Award to be given at United Nations; 3,000+ Experts from 70+ Countries Involved
Washington, D.C., Feb. 14 – RespectAbility, a United States based nonprofit organization fighting stigmas and advancing opportunities for and with people with disabilities, will be recognized for “Innovative Practice 2019 on Independent Living and Political Participation for People with Disabilities.” The award will be given at the United Nations in Vienna, Austria. The prize is for RespectAbility’s work in fighting stigmas through Hollywood and job creation for people with disabilities. Fully 1-in-5 people on earth (1.2 billion people) live with some form of disability.
More than 3,000 experts and disability leaders from 70+ countries are involved in the The Zero Conference. This event, founded by the Essl Foundation, brings together over 700 experts from more than 70 countries and 30 exhibitors. The three-day program will start Wednesday, February 20, and will end on Friday, February 22 and will be live-streamed. RespectAbility’s founder and president, Jennifer Laszlo Mizrahi, will deliver a co-keynote presentation at the conference. She will be speaking on specific work to fight implicit bias which limits jobs and other opportunities for people with disabilities. To see all the winners, go to: https://zeroproject.org/2019-awardees. All of the presentations will be live-streamed for free.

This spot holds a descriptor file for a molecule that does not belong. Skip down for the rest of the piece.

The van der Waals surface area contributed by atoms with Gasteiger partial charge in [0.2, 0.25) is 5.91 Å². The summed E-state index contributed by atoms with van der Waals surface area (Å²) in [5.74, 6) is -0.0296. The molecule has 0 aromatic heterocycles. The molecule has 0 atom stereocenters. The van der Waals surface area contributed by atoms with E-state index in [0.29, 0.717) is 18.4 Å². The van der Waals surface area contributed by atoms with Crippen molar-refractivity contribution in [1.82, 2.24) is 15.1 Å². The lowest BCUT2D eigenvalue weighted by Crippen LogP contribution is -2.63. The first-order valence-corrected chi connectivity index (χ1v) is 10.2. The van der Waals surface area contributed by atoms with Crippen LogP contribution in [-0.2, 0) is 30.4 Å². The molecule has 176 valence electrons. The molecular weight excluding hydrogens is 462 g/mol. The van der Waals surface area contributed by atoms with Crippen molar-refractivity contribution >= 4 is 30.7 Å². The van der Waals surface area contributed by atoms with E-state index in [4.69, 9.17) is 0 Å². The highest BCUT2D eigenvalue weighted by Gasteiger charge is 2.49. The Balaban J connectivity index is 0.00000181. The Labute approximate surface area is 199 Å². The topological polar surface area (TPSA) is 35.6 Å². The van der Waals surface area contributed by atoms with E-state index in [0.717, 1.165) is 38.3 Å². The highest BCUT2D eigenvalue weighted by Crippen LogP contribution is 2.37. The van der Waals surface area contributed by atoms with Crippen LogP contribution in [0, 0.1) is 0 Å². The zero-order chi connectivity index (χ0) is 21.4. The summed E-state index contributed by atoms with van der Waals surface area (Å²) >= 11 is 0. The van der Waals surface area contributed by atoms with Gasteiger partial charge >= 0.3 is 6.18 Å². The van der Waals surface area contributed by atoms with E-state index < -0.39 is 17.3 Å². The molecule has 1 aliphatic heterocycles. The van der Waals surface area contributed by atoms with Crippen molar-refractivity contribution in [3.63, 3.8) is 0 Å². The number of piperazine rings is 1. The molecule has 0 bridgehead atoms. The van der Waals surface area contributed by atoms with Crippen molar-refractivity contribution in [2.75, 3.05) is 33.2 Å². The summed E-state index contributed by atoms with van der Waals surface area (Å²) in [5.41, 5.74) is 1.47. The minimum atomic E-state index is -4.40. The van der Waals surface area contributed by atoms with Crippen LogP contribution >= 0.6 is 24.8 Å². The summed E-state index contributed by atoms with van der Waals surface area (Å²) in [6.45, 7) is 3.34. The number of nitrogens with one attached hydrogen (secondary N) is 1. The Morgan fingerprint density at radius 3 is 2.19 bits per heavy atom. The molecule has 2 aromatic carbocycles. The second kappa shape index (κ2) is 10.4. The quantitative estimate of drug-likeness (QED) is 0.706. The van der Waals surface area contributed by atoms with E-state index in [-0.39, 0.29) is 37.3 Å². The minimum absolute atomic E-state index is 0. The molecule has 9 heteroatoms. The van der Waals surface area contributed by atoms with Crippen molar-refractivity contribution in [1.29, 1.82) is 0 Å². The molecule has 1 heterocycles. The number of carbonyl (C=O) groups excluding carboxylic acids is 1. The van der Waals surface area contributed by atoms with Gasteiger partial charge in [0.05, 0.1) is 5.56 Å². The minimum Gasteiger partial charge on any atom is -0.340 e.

Since 2013, RespectAbility has been enabling people with disabilities to achieve economic independence by increasing positive representation in the media, encouraging best practices in employment and training young leaders with disabilities. RespectAbility has created the Hollywood Disability Inclusion Toolkit and enhanced the Emmy Award-winning TV show “Born This Way,” starring people with Down syndrome. At the political level, RespectAbility focuses on employment by publishing reports on best practices, providing testimony, and creating resources for policy makers. By promoting employment opportunities, the organization collaborates with Hollywood writers to promote positive, accurate, and diverse portrayals of disability.
Says RespectAbility’s founder, Jennifer Laszlo Mizrahi, “We are honored to have this recognition and hope to use it as a way to encourage disability leaders and organizations around the world to battle stigmas and advance positive and accurate representation of people with disabilities. You don’t have to be in Hollywood to make a difference. Every community has someone with a disability who can partner with you to share a story of success through the news or other media.”
RespectAbility also trains 25 to 30 young professionals a year, with and without disabilities, to become future leaders of the disability movement. To date, graduates of its National Leadership Program have gone on to work at the World Bank, the US Government, Hollywood and top universities. To learn more about RespectAbility, go to www.RespectAbility.org.
Edited by Jennifer Laszlo Mizrahi.